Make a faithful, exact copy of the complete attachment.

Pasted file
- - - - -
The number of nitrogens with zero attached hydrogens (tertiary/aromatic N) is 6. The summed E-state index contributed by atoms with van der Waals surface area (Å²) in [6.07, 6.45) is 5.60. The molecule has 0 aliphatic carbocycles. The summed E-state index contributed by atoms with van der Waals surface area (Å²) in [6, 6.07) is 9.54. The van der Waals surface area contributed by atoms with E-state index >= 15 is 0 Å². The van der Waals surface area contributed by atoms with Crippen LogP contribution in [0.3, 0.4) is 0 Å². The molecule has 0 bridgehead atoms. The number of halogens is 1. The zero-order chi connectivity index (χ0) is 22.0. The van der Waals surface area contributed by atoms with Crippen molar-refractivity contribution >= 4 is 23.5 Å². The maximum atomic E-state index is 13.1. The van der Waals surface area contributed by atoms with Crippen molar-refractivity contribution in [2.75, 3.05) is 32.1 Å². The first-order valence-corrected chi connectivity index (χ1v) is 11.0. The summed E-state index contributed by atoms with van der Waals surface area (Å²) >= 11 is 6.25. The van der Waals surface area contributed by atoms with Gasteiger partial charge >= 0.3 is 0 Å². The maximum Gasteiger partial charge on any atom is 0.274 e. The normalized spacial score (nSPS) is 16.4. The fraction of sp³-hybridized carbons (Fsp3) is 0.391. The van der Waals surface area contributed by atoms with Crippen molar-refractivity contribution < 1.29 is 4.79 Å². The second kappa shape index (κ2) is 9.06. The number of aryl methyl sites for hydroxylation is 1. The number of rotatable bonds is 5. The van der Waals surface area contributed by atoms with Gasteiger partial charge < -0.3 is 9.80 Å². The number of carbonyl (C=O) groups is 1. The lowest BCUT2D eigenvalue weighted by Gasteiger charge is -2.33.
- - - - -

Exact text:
The number of nitrogens with zero attached hydrogens (tertiary/aromatic N) is 6. The summed E-state index contributed by atoms with van der Waals surface area (Å²) in [6.07, 6.45) is 5.60. The molecule has 0 aliphatic carbocycles. The summed E-state index contributed by atoms with van der Waals surface area (Å²) in [6, 6.07) is 9.54. The van der Waals surface area contributed by atoms with E-state index >= 15 is 0 Å². The van der Waals surface area contributed by atoms with Crippen LogP contribution in [0.3, 0.4) is 0 Å². The molecule has 0 bridgehead atoms. The number of halogens is 1. The zero-order chi connectivity index (χ0) is 22.0. The van der Waals surface area contributed by atoms with Crippen molar-refractivity contribution >= 4 is 23.5 Å². The maximum atomic E-state index is 13.1. The van der Waals surface area contributed by atoms with Crippen molar-refractivity contribution in [2.75, 3.05) is 32.1 Å². The first-order valence-corrected chi connectivity index (χ1v) is 11.0. The summed E-state index contributed by atoms with van der Waals surface area (Å²) >= 11 is 6.25. The van der Waals surface area contributed by atoms with Gasteiger partial charge >= 0.3 is 0 Å². The maximum Gasteiger partial charge on any atom is 0.274 e. The normalized spacial score (nSPS) is 16.4. The fraction of sp³-hybridized carbons (Fsp3) is 0.391. The van der Waals surface area contributed by atoms with Crippen molar-refractivity contribution < 1.29 is 4.79 Å². The second kappa shape index (κ2) is 9.06. The number of aryl methyl sites for hydroxylation is 1. The number of rotatable bonds is 5. The van der Waals surface area contributed by atoms with Gasteiger partial charge < -0.3 is 9.80 Å². The number of carbonyl (C=O) groups is 1. The lowest BCUT2D eigenvalue weighted by Gasteiger charge is -2.33.